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Ciarán Murphy: I can’t believe the Camogie Association would stand over the withdrawal of Kildare

Kildare might be the most important growth market out there for both hurling and camogie

This month I read The Grass Ceiling, by the acclaimed novelist and All-Ireland senior camogie medal winner Eimear Ryan, a book which will very soon be acknowledged as a classic of Irish sportswriting. And like all the best writing it got me thinking, among other things, about my relationship with women’s sport, and women’s GAA in particular.

And there is a certain amount of guilt implicit in writing about the Kildare camogie team’s absence from this year’s Intermediate All-Ireland championship. In such scenarios, we are brought face to face with the fact that we only actually pay attention to these teams when they, and we, have decided that the treatment they’re currently getting is sufficiently worse than the bare minimum.

Last week the Kildare camogie team wrote an open letter to the county’s clubs, subsequently released by the Gaelic Players Association, where they outlined how they’d been told via WhatsApp that the county board was withdrawing them from the All-Ireland Intermediate Championship.

Also, “a charter, agreed between the players, the executive and the management team, was not being adhered to. For example, we didn’t even have access to showers and changing rooms after training.”


This is how bare the bare minimum is. If the Kildare county board could have arranged a dressing-room and some showers, the Kildare camogie team probably wouldn’t have felt confident enough in their own anger at being undervalued to go public.

Because going public via the GPA is usually a last resort. In these situations, the problem will get sorted, because it’s too embarrassing not to sort it. And then this statement was released on Wednesday, by the Camogie Association.

“The Kildare camogie executive representatives, members of the Kildare panel, the Camogie Association and GPA convened a meeting last night (Tuesday). It was agreed that Kildare will not participate in the 2023 Intermediate All-Ireland camogie championship. This very difficult decision was reached by the Kildare executive and players after extensive discussion.

“All parties committed to undertake an independent review of all matters pertaining to the preparation and participation of intercounty camogie teams representing Kildare. This independent review will be overseen by Ard Chomhairle of the Camogie Association, and will involve the county board, clubs, players and other relevant parties.”

I can’t believe that the Camogie Association would stand over the voluntary withdrawal of a county team from their secondary competition, a competition which is divided roughly in half between counties like Kildare, whose first team competes, and the second teams of the stronger counties, like Cork, Galway and Kilkenny.

The Camogie Association desperately needs Kildare. They were in an All-Ireland Intermediate final in 2015. Johnstownbridge won the All-Ireland intermediate club championship final in 2018. Kildare is a key target for both hurling and camogie – in fact, given its demographics, it might be the most important growth market out there, for both iterations of the sport.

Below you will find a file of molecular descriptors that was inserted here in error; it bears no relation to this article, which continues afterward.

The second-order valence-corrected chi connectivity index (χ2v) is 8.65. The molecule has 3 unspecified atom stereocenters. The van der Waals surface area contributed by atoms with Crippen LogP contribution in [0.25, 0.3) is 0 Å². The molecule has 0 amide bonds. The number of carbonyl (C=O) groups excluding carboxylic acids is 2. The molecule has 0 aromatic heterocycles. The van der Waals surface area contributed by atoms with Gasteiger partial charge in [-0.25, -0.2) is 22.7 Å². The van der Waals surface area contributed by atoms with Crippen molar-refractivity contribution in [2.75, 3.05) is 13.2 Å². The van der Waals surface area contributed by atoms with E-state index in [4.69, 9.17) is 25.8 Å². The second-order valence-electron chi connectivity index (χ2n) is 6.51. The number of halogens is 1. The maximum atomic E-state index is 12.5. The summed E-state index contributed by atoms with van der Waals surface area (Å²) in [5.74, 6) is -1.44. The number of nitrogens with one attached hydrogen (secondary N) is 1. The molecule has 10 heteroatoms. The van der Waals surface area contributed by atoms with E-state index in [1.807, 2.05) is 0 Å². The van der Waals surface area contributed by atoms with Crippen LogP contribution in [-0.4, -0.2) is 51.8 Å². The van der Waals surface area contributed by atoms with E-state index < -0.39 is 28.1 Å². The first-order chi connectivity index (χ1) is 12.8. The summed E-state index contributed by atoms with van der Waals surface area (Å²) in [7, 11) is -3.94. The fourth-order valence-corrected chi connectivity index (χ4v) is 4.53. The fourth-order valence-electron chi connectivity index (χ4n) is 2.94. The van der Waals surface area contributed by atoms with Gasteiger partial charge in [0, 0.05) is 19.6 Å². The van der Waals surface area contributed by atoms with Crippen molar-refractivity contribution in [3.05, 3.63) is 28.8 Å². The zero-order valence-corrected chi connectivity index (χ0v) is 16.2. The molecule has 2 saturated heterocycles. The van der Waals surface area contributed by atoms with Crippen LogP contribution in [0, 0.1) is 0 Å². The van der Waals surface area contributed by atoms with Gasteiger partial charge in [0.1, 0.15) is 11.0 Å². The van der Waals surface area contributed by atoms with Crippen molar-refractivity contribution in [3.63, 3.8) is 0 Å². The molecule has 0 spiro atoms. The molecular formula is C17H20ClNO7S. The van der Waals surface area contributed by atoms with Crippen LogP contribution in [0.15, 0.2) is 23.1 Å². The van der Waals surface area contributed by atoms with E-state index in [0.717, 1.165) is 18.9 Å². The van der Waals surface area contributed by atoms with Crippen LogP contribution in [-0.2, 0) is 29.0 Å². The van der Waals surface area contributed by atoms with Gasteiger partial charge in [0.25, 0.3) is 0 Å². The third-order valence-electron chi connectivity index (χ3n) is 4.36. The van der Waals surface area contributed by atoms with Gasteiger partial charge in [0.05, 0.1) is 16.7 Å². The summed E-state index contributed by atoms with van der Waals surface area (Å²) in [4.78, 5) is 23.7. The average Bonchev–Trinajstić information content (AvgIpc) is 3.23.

The idea that the Camogie Association will oversee the review is also of interest, given that the current president is Athy’s Hilda Breslin, who was previously secretary of the Kildare camogie county board.

They have a high-profile manager in Joe Quaid, a man who has played in All-Ireland finals, and has managed both Westmeath and Kildare men’s teams in the past. There was a certain ambition in appointing someone of that stature, which the Kildare county board deserve credit for.

There have been reports that training numbers were far smaller than they had been in 2022, and there was a concern expressed by the county board about relying on talented minors to take part in training and games, even though the use of younger players is obviously par for the course in camogie.

But there was a team there ready and willing to represent their county, as they had done in the league earlier in the season. A source close to the team told me yesterday that one scenario that was briefly considered and then dismissed in Tuesday night’s meeting was that the players could crack on and represent their county if they liked, but that they would get no support from their own county board.

“So ... if they were going to play, the county board wouldn’t have organised buses to games, or anything?”, I asked. There was a pause on the other end of the line. “They wouldn’t have had buses anyway.”

I, and many men in the GAA, have no idea what “minimum” standards are.

These minimum standards are not ones drawn up by the Kildare camogie squad and their county board. They exist wherever Gaelic games are played.

I played a game for my club’s third team, in the less-than-salubrious confines of Division 8 of the Dublin adult football leagues, two weeks ago, and we didn’t have access to a dressing-room before or after the game.

I moaned about this for days. I wouldn’t class myself as a bleater, but I would say that I bleated about this. Repeatedly. How could we, as GAA people, possibly be giving equivalent treatment to my male club’s AFL8 team, and the best camogie players in Kildare? It seems utterly bizarre. But we accept it – so we’re implicated, for better or worse.